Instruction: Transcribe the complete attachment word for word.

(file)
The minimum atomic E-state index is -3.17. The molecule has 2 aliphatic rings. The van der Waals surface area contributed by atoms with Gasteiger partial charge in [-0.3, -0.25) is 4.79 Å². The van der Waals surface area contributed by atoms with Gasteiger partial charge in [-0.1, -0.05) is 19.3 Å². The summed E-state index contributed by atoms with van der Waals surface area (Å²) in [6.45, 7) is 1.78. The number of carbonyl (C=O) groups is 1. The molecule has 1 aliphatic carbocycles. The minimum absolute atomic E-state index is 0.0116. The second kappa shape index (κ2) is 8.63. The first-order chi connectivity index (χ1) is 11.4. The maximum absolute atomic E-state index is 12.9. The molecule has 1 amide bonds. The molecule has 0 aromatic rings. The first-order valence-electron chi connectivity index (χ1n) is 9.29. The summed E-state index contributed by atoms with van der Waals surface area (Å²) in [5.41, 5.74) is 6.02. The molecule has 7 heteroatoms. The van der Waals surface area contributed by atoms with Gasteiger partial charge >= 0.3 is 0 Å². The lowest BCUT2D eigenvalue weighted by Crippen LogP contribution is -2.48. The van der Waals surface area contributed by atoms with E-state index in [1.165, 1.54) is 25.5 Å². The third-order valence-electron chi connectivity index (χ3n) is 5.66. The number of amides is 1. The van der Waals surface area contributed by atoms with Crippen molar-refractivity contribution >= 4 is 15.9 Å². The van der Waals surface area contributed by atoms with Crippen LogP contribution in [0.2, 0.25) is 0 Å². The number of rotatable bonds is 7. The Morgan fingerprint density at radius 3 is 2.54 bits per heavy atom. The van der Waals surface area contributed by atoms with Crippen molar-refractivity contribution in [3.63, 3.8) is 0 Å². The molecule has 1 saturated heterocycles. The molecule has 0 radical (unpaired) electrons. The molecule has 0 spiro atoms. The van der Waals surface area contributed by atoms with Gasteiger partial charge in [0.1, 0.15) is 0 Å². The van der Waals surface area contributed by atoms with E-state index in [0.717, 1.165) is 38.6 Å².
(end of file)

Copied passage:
The minimum atomic E-state index is -3.17. The molecule has 2 aliphatic rings. The van der Waals surface area contributed by atoms with Gasteiger partial charge in [-0.3, -0.25) is 4.79 Å². The van der Waals surface area contributed by atoms with Gasteiger partial charge in [-0.1, -0.05) is 19.3 Å². The summed E-state index contributed by atoms with van der Waals surface area (Å²) in [6.45, 7) is 1.78. The number of carbonyl (C=O) groups is 1. The molecule has 1 aliphatic carbocycles. The minimum absolute atomic E-state index is 0.0116. The second kappa shape index (κ2) is 8.63. The first-order chi connectivity index (χ1) is 11.4. The maximum absolute atomic E-state index is 12.9. The molecule has 1 amide bonds. The molecule has 0 aromatic rings. The first-order valence-electron chi connectivity index (χ1n) is 9.29. The summed E-state index contributed by atoms with van der Waals surface area (Å²) in [5.41, 5.74) is 6.02. The molecule has 7 heteroatoms. The van der Waals surface area contributed by atoms with Gasteiger partial charge >= 0.3 is 0 Å². The lowest BCUT2D eigenvalue weighted by Crippen LogP contribution is -2.48. The van der Waals surface area contributed by atoms with E-state index in [1.165, 1.54) is 25.5 Å². The third-order valence-electron chi connectivity index (χ3n) is 5.66. The number of amides is 1. The van der Waals surface area contributed by atoms with Crippen molar-refractivity contribution >= 4 is 15.9 Å². The van der Waals surface area contributed by atoms with Crippen LogP contribution in [0.2, 0.25) is 0 Å². The number of rotatable bonds is 7. The Morgan fingerprint density at radius 3 is 2.54 bits per heavy atom. The van der Waals surface area contributed by atoms with Crippen molar-refractivity contribution in [3.63, 3.8) is 0 Å². The molecule has 1 saturated heterocycles. The molecule has 0 radical (unpaired) electrons. The molecule has 0 spiro atoms. The van der Waals surface area contributed by atoms with Gasteiger partial charge in [0.1, 0.15) is 0 Å². The van der Waals surface area contributed by atoms with E-state index in [0.717, 1.165) is 38.6 Å².